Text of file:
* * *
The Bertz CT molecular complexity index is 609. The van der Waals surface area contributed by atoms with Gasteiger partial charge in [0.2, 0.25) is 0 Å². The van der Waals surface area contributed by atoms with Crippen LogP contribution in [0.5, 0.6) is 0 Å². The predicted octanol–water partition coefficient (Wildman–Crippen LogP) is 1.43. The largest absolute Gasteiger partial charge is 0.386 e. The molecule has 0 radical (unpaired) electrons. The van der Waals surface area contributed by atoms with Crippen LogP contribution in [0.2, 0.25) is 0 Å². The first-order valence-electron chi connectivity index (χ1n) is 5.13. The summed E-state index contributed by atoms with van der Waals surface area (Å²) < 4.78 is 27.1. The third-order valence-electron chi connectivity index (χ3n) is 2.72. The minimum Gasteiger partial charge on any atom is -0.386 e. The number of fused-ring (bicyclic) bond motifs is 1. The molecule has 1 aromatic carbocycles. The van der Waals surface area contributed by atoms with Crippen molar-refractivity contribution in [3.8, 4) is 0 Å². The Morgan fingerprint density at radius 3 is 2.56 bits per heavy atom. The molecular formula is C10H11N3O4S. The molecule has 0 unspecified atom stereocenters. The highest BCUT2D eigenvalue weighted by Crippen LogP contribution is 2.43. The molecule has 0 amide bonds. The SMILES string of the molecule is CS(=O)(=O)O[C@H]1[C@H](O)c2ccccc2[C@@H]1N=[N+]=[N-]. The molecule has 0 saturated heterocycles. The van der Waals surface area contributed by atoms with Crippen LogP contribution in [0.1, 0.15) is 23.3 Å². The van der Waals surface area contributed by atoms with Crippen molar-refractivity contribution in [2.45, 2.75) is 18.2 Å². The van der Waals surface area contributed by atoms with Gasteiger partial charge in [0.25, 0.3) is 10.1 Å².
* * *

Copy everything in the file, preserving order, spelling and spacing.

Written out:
The Bertz CT molecular complexity index is 609. The van der Waals surface area contributed by atoms with Gasteiger partial charge in [0.2, 0.25) is 0 Å². The van der Waals surface area contributed by atoms with Crippen LogP contribution in [0.5, 0.6) is 0 Å². The predicted octanol–water partition coefficient (Wildman–Crippen LogP) is 1.43. The largest absolute Gasteiger partial charge is 0.386 e. The molecule has 0 radical (unpaired) electrons. The van der Waals surface area contributed by atoms with Crippen LogP contribution in [0.2, 0.25) is 0 Å². The first-order valence-electron chi connectivity index (χ1n) is 5.13. The summed E-state index contributed by atoms with van der Waals surface area (Å²) < 4.78 is 27.1. The third-order valence-electron chi connectivity index (χ3n) is 2.72. The minimum Gasteiger partial charge on any atom is -0.386 e. The number of fused-ring (bicyclic) bond motifs is 1. The molecule has 1 aromatic carbocycles. The van der Waals surface area contributed by atoms with Crippen molar-refractivity contribution in [3.8, 4) is 0 Å². The Morgan fingerprint density at radius 3 is 2.56 bits per heavy atom. The molecular formula is C10H11N3O4S. The molecule has 0 unspecified atom stereocenters. The highest BCUT2D eigenvalue weighted by Crippen LogP contribution is 2.43. The molecule has 0 amide bonds. The SMILES string of the molecule is CS(=O)(=O)O[C@H]1[C@H](O)c2ccccc2[C@@H]1N=[N+]=[N-]. The molecule has 0 saturated heterocycles. The van der Waals surface area contributed by atoms with Crippen LogP contribution in [0.1, 0.15) is 23.3 Å². The van der Waals surface area contributed by atoms with Crippen molar-refractivity contribution in [2.45, 2.75) is 18.2 Å². The van der Waals surface area contributed by atoms with Gasteiger partial charge in [0.25, 0.3) is 10.1 Å².